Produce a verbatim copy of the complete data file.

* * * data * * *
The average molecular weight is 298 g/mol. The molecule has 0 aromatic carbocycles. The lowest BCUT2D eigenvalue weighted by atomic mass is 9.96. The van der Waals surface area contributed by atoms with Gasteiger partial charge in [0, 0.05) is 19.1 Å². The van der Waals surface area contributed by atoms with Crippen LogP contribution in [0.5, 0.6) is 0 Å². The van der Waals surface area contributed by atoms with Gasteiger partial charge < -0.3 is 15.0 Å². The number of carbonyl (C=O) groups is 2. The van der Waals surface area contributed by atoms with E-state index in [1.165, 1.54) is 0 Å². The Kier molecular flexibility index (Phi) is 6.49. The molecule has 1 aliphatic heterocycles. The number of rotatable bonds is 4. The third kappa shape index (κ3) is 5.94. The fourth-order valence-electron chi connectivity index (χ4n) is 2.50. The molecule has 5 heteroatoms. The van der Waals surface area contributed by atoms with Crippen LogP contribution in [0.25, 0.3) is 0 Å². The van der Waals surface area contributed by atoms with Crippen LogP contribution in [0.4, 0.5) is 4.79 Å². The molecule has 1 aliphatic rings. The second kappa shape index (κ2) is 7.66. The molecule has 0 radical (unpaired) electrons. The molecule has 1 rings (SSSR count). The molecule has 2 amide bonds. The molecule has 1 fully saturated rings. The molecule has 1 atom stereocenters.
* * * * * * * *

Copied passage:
The average molecular weight is 298 g/mol. The molecule has 0 aromatic carbocycles. The lowest BCUT2D eigenvalue weighted by atomic mass is 9.96. The van der Waals surface area contributed by atoms with Gasteiger partial charge in [0, 0.05) is 19.1 Å². The van der Waals surface area contributed by atoms with Crippen LogP contribution in [0.5, 0.6) is 0 Å². The van der Waals surface area contributed by atoms with Gasteiger partial charge < -0.3 is 15.0 Å². The number of carbonyl (C=O) groups is 2. The van der Waals surface area contributed by atoms with E-state index in [1.165, 1.54) is 0 Å². The Kier molecular flexibility index (Phi) is 6.49. The molecule has 1 aliphatic heterocycles. The number of rotatable bonds is 4. The third kappa shape index (κ3) is 5.94. The fourth-order valence-electron chi connectivity index (χ4n) is 2.50. The molecule has 5 heteroatoms. The van der Waals surface area contributed by atoms with Crippen LogP contribution in [0.25, 0.3) is 0 Å². The van der Waals surface area contributed by atoms with Crippen LogP contribution in [0.4, 0.5) is 4.79 Å². The molecule has 1 aliphatic rings. The second kappa shape index (κ2) is 7.66. The molecule has 0 radical (unpaired) electrons. The molecule has 1 rings (SSSR count). The molecule has 2 amide bonds. The molecule has 1 fully saturated rings. The molecule has 1 atom stereocenters.